6 steps to conduct market research

Is your marketing plan tailored to how buying actually happens?

Here are three important statistics about buyer behavior:

80% of Instagram users follow at least one business account (according to company data for 2017).

75% of smartphone users first turn to search engines to meet their needs (according to 2018 data from Google).

·Email messages that do not display clearly or correctly on mobile devices may be deleted within 3 seconds, according to 2018 HubSpot data.)

What should a marketer do so that buyers will surely find you without problems? Be like them.

It may sound trite, but are you sure you really understand what your customers are looking for and what influences their decision making? This is what market research is for.

Whether you’re a beginner or an experienced marketer, this guide will help you put together the perfect plan for researching your product, target audience, and your success in your industry.

Primary and secondary research

There are two main types of marketing research that companies conduct to collect the most important information about their products: primary and secondary research.

Primary Research

Primary research is the search for first-hand information about your market and its customers. You can use focus groups, online surveys, phone interviews, and more to gather up-to-date information about the challenges your customers face as well as your company’s brand awareness.

Primary research is useful in segmenting your market and identifying the buyer, and this research tends to fall into one of two segments:

• Exploratory Research: This type of primary market research is less about measurable customer trends and more about potential problems that could be worth solving. This is usually done as a first step before doing any specific research and may involve open interviews or surveys with a small number of people.

• Case Studies. This type of primary market research follows preliminary research and is used to delve into problems or opportunities that the business has already identified as important. In case studies, a business may take a smaller or more precise segment of its audience and ask questions aimed at solving a perceived problem.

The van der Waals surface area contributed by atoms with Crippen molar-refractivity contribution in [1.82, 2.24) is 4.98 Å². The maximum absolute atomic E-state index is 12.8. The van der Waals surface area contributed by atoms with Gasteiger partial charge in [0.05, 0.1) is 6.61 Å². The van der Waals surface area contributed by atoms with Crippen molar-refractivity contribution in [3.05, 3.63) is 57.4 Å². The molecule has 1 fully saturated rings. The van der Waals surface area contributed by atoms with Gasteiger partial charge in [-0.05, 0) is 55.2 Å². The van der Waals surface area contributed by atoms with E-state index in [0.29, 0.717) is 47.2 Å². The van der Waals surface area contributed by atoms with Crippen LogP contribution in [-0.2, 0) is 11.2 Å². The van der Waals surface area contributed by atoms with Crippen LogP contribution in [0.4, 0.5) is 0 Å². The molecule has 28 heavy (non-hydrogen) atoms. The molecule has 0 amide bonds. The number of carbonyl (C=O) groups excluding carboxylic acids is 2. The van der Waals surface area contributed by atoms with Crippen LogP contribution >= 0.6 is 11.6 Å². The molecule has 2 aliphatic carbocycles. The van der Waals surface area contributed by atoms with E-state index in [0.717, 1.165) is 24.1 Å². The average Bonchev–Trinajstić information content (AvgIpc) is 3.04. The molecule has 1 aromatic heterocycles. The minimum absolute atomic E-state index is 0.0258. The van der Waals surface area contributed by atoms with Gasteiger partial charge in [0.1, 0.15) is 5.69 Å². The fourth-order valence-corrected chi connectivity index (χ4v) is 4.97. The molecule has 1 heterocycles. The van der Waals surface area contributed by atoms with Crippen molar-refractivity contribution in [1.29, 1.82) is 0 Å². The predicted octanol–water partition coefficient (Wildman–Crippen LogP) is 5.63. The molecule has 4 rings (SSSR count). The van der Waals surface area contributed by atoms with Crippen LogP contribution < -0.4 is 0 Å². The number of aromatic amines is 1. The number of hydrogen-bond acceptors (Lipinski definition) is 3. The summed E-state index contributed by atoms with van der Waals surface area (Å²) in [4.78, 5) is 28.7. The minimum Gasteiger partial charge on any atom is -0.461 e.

Secondary research is all the data and public records that you can draw conclusions from. This includes market trend reports, market statistics, industry content, and sales data that you already have.

Secondary research is especially useful for analyzing your competitors.

Here are three types of secondary research sources that make this process so rewarding:

• Public sources. This is your first and most accessible source of material when conducting secondary market research. Since this data is freely available, such research will not cost you much. It is worth starting with government statistics.

• Commercial sources. These, for example, are market reports based on industry information compiled by research agencies such as Pew, Gartner or Forrester. Such information is usually paid.

• Internal sources. Internal sources deserve special attention. This is market data that your organization already has. Average sales revenue, customer retention rates, and other historical data about the health of old and new accounts can help you draw conclusions about what your customers might want right now.

How to conduct market research?

1. Draw a portrait of your buyer

2. Determine the reasons for buyer engagement

3. Recruit Participants for Market Research

4. Prepare research questions.

5. List your main competitors.

6. Take stock

1. Draw a portrait of your buyer

Before examining how customers in your industry make purchasing decisions, you must first understand who they are. This is the start of your primary market research where buyers come in handy.

The customer profile—sometimes referred to as the marketing profile—is a fictional, composite image of your ideal customer. It helps to visualize the audience, optimize communication and improve the strategy. Here are some of the key characteristics we are interested in to create a buyer persona:

• Age

• Floor

• Place of residence

• Place of work

• Job title

• Family status

• Income

• Main problems

The idea is to use this portrait as a guide as you reach out to real customers in your industry and learn more about them (you will do this in the next steps).

You may find that your business is linked to more than one buyer persona, and that’s okay! You just need to make sure you have the specific buyer persona in mind that you’re optimizing for when planning your content and campaigns.

2. Determine what to influence

Now that you know who your customers are, you need to find a representative sample of your target customers to understand their real characteristics, problems, and buying habits.

These should be people who have recently made a purchase (or deliberately decided not to make one), and you can meet them in several ways:

• in person through a focus group

• conduct an online survey

• arrange individual telephone interviews